You should not receive FASLODEX if you have had an allergic reaction to fulvestrant or any of the ingredients in FASLODEX. Talk to your health care provider if you experience symptoms of an allergic reaction to FASLODEX, which may include itching or hives; swelling of your face, lips, tongue, or throat; and trouble breathing.

    Before receiving FASLODEX, tell your health care provider about all of your medical conditions, including if you:

  • Have a low level of platelets in your blood or bleed easily. Especially tell your health care provider if you take a blood thinner medicine (anticoagulant)
  • Have liver problems
  • Are pregnant or plan to become pregnant, because FASLODEX can harm your unborn baby. Women who are able to become pregnant should use effective birth control during treatment with FASLODEX and for 1 year after the final dose. Tell your health care provider right away if you become pregnant or think you are pregnant while on FASLODEX
  • Are breastfeeding or plan to breastfeed. It is not known if FASLODEX passes into breast milk. Do not breastfeed during treatment with FASLODEX and for 1 year after the final dose. Talk to your health care provider about the best way to feed your baby during this time

Tell your health care provider about all of the medicines you take, including prescription and over-the-counter medicines, vitamins, and herbal supplements. FASLODEX may affect the way other medicines work, and other medicines may affect how FASLODEX works.

FASLODEX is administered by your health care provider as an injection into the muscle of each buttock. Your health care provider may change your dose of FASLODEX if needed.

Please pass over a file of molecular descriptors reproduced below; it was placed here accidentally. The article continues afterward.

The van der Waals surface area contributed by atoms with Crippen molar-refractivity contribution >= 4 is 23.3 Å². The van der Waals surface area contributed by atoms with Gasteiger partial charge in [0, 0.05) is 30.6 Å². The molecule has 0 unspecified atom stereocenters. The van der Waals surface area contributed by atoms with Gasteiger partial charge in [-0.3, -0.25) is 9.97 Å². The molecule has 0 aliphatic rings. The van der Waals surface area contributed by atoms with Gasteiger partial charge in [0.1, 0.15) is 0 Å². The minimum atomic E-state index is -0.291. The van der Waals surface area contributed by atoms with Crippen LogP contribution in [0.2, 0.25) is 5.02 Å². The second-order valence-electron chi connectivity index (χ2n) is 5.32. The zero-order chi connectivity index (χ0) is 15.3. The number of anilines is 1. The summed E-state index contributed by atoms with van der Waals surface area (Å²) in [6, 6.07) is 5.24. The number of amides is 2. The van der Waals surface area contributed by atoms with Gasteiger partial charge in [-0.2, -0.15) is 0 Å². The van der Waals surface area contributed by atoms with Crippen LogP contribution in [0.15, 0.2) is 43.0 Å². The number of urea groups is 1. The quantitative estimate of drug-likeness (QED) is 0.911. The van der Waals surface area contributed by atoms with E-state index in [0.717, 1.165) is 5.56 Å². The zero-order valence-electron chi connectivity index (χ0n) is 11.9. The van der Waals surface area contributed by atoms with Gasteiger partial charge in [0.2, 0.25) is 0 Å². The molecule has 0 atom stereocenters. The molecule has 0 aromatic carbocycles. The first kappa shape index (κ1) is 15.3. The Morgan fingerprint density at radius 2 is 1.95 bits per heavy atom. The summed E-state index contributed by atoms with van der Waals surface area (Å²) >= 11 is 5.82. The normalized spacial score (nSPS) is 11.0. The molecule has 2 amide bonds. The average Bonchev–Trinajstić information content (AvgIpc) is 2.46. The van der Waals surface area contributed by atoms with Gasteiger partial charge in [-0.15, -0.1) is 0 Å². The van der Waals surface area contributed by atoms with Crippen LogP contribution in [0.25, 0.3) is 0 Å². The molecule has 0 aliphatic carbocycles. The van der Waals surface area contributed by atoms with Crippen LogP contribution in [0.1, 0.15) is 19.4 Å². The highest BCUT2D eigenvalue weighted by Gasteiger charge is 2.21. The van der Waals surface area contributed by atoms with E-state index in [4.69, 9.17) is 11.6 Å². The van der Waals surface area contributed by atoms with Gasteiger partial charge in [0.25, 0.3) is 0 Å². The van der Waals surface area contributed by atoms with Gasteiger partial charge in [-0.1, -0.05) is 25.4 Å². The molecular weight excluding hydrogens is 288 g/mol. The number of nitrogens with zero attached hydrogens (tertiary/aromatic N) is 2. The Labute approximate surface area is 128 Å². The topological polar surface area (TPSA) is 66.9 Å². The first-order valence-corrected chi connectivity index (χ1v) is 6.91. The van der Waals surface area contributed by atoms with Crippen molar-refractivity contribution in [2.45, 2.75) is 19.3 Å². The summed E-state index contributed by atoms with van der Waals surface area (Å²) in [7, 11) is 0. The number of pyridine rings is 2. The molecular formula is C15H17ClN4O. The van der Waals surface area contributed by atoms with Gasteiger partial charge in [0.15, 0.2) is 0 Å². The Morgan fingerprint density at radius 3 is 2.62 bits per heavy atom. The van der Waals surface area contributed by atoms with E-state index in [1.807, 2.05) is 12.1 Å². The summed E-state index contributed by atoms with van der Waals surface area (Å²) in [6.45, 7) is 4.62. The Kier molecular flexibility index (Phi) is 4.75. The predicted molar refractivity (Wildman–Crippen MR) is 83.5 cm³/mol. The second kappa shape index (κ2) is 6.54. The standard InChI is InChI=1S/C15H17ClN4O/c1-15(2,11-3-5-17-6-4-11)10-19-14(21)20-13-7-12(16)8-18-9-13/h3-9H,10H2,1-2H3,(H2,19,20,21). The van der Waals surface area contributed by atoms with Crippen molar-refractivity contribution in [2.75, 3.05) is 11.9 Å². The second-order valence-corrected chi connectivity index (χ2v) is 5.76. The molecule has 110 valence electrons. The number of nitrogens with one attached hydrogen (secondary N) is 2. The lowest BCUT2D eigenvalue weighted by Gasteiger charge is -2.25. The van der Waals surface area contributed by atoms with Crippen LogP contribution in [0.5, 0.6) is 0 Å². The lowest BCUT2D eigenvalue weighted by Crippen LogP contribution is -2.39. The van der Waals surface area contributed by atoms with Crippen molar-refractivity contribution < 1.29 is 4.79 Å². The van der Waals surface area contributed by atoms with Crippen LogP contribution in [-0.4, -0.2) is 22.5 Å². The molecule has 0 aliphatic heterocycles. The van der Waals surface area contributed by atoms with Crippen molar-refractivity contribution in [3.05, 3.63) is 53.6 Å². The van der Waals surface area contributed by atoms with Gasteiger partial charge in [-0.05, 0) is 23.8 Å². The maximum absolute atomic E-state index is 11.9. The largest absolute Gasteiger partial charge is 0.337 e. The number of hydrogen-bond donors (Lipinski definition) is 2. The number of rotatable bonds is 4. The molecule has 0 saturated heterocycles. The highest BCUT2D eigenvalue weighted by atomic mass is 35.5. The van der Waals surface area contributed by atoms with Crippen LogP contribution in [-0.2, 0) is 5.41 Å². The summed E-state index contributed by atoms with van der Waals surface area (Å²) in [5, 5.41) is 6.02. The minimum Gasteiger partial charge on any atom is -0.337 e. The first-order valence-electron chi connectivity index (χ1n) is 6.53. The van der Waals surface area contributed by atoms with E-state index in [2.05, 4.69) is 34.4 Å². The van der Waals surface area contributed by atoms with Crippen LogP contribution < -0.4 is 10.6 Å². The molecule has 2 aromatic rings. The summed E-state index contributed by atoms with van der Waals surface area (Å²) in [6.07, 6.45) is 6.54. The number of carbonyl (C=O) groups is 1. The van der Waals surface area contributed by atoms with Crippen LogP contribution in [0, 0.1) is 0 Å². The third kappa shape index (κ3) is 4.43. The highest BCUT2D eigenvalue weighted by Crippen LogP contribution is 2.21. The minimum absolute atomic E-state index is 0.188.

FASLODEX may cause injection site–related nerve damage. Call your health care provider if you develop any of the following symptoms in your legs following a FASLODEX injection: numbness, tingling, or weakness.

Common side effects of FASLODEX include injection site pain; nausea; muscle, joint, and bone pain; headache; tiredness; hot flashes; vomiting; loss of appetite; weakness; cough; shortness of breath; constipation; increased liver enzymes; and diarrhea.

Tell your health care provider if you have any side effect that bothers you or does not go away. These are not all of the possible side effects with FASLODEX. For more information, ask your health care provider or pharmacist. You may report side effects to the FDA at 1-800-FDA-10881-800-FDA-1088.

Approved Uses for FASLODEX

FASLODEX is a prescription medicine used to treat women with:

  • Hormone receptor (HR)-positive, human epidermal growth factor receptor 2 (HER2)-negative advanced breast cancer, who have gone through menopause and have not been previously treated with endocrine therapy
  • HR-positive advanced breast cancer, who have gone through menopause and whose disease has progressed after endocrine therapy
  • HR-positive, HER2‐negative advanced breast cancer or breast cancer that has spread to other parts of the body (metastatic), in combination with palbociclib or abemaciclib, in women whose disease has progressed after endocrine therapy

When FASLODEX is used in combination with palbociclib, please also see the palbociclib Patient Information.

When FASLODEX is used in combination with abemaciclib, please also see the abemaciclib Patient Information.

It is not known if FASLODEX is safe and effective in children or in people with severe liver problems.

Please see FASLODEX Prescribing Information with Patient Information (Medication Guide).